On Tuesday, hundreds of thousands of writers – both novice and professional – will take up their pens, flick to a clean page in their notebook and set out on the annual National Novel Writing Month challenge. For those of you not familiar with NaNoWriMo, during the 30 days of November these incredibly brave souls will attempt to complete 50,000 words on a new project. Yes, that really does mean 1,666 words a day.
The idea behind NaNoWriMo is to encourage the people who say ‘I’ve always wanted to write a book’ to get on and do it. Is it possible to write 50,000 words in 30 days? Yes, no doubt about it. Every year, thousands of people do it. Is it a finished product? No, is the simple answer, not even close. What you have is roughly half to two-thirds of a novel in its most raw form, but at least it’s a start.
I was recently inspired to take part in NaNoWriMo after reading ‘Into The Darkest Corner’ by Elizabeth Haynes. I later met the writer at an event and found out that she began the book during the November challenge in 2008. So why have I chosen not to do it this year? There are a couple of main reasons:
- New Job: after several months of unemployment I’ve started a new full-time job and getting up to speed is exhausting. You could rightly say the job is 9-5 and therefore I have plenty of time to write around that. I would agree, but tack on an hour of commuting at either end of the day, and you’ll understand why I’m reluctant to sit down at a computer after 8 hours of writing for my paid job. Admittedly I do write my first draft by hand and I can and do write on the train but it’s not really enough time.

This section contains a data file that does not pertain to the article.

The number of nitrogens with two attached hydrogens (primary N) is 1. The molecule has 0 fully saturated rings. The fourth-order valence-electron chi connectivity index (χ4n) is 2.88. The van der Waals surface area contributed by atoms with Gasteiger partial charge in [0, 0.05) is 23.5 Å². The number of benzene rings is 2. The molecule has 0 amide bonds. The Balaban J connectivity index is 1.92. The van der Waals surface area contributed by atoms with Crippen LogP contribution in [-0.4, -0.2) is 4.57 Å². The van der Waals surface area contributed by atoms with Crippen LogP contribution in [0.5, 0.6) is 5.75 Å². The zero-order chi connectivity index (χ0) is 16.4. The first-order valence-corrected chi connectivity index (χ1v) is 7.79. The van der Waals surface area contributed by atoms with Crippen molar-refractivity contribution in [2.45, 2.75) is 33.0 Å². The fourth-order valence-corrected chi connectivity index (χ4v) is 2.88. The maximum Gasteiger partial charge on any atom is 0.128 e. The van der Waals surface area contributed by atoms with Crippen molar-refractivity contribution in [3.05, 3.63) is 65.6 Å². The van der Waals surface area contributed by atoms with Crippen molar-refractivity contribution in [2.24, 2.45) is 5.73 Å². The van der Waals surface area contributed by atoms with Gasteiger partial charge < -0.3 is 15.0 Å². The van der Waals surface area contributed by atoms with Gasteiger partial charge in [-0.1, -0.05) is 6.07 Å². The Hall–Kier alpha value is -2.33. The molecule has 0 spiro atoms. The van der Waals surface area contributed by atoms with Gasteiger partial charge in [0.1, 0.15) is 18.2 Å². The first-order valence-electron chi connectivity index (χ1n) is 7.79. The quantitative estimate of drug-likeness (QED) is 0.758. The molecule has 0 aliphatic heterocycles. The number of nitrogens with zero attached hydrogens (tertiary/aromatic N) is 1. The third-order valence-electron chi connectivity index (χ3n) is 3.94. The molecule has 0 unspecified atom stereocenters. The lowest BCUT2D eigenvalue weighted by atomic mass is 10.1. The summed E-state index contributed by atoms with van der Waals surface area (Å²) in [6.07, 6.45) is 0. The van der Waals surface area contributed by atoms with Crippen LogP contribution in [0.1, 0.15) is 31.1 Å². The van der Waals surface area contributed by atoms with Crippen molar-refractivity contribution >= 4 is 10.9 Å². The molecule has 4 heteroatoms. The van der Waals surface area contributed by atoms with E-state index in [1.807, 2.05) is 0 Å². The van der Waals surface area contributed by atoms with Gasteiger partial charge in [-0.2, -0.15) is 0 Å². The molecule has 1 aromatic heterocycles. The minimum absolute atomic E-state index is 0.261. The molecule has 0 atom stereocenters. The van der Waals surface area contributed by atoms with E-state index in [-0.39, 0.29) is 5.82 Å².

- Competitiveness: I am incredibly competitive and I would hate it if I fell below the 1,666 daily word count, which I inevitably would because it’s 1,666 words every single day, Saturdays and Sundays too. Yes, I would have the support of other entrants, but in trying to create some kind of work/life balance I feel I couldn’t fully commit to NaNoWriMo and keep my sanity. Plus I feel writing to such a strict deadline would take away the fun of being creative and make a really enjoyable hobby (which could become a career) into a chore.
- My current Work-in-Progress (WIP): the idea behind NaNoWriMo is that you begin a new project on November 1st and work on that idea. I have ideas I certainly could work on, but being over 50,000 words into what is affectionately called Book Two (Book One as yet unpublished) it would be foolish to start something entirely new as I’d lose the thread on what I’m writing now. I could cheat and use the time to complete Book Two since 50,000 words would more than finish it off, but that’s not in the spirit of NaNoWriMo now is it?
So instead I shall continue to plod along, adding as much to my WIP as I possibly can and, like the proverbial tortoise, slow and steady I’ll get there in the end, much the same as I did with Book One. But I never say never, so who knows next year could be my NaNoWriMo year.
Good luck to everyone taking part – see you on the other side!
I’d love to hear from other writers about their NaNoWriMo experiences? What are your reasons for taking part – or not – in the challenge? Do you normally set yourself a deadline/word count or does it stifle your creativity?